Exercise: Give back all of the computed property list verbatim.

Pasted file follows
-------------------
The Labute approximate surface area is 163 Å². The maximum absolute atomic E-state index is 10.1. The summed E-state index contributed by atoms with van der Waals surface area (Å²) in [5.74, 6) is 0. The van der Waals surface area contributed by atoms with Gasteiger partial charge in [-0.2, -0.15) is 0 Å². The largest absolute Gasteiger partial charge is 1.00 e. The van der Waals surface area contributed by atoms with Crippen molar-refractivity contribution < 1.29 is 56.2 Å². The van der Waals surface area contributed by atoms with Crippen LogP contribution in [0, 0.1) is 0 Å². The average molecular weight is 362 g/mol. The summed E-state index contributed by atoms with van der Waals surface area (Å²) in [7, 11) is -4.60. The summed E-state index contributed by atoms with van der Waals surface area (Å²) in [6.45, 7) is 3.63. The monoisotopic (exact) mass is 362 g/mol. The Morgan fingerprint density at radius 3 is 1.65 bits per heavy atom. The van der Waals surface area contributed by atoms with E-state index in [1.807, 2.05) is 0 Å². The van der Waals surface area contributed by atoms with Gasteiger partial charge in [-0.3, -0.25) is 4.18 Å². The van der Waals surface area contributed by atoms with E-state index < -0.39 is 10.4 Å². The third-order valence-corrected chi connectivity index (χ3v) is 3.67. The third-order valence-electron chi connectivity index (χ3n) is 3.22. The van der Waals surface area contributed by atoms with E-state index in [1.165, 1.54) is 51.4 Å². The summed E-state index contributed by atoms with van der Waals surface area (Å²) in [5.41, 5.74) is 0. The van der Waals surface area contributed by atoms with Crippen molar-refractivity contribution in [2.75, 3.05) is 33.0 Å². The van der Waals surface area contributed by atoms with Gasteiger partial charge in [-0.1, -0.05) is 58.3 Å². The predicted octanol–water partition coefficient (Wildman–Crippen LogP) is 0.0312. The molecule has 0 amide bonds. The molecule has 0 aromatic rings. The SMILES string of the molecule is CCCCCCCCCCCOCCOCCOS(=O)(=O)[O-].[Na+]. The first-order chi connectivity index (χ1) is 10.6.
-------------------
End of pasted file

The Labute approximate surface area is 163 Å². The maximum absolute atomic E-state index is 10.1. The summed E-state index contributed by atoms with van der Waals surface area (Å²) in [5.74, 6) is 0. The van der Waals surface area contributed by atoms with Gasteiger partial charge in [-0.2, -0.15) is 0 Å². The largest absolute Gasteiger partial charge is 1.00 e. The van der Waals surface area contributed by atoms with Crippen molar-refractivity contribution < 1.29 is 56.2 Å². The van der Waals surface area contributed by atoms with Crippen LogP contribution in [0, 0.1) is 0 Å². The average molecular weight is 362 g/mol. The summed E-state index contributed by atoms with van der Waals surface area (Å²) in [7, 11) is -4.60. The summed E-state index contributed by atoms with van der Waals surface area (Å²) in [6.45, 7) is 3.63. The monoisotopic (exact) mass is 362 g/mol. The Morgan fingerprint density at radius 3 is 1.65 bits per heavy atom. The van der Waals surface area contributed by atoms with E-state index in [1.807, 2.05) is 0 Å². The van der Waals surface area contributed by atoms with Gasteiger partial charge in [-0.3, -0.25) is 4.18 Å². The van der Waals surface area contributed by atoms with E-state index < -0.39 is 10.4 Å². The third-order valence-corrected chi connectivity index (χ3v) is 3.67. The third-order valence-electron chi connectivity index (χ3n) is 3.22. The van der Waals surface area contributed by atoms with E-state index in [1.165, 1.54) is 51.4 Å². The summed E-state index contributed by atoms with van der Waals surface area (Å²) in [5.41, 5.74) is 0. The van der Waals surface area contributed by atoms with Crippen molar-refractivity contribution in [2.75, 3.05) is 33.0 Å². The van der Waals surface area contributed by atoms with Gasteiger partial charge in [-0.1, -0.05) is 58.3 Å². The predicted octanol–water partition coefficient (Wildman–Crippen LogP) is 0.0312. The molecule has 0 amide bonds. The molecule has 0 aromatic rings. The SMILES string of the molecule is CCCCCCCCCCCOCCOCCOS(=O)(=O)[O-].[Na+]. The first-order chi connectivity index (χ1) is 10.6.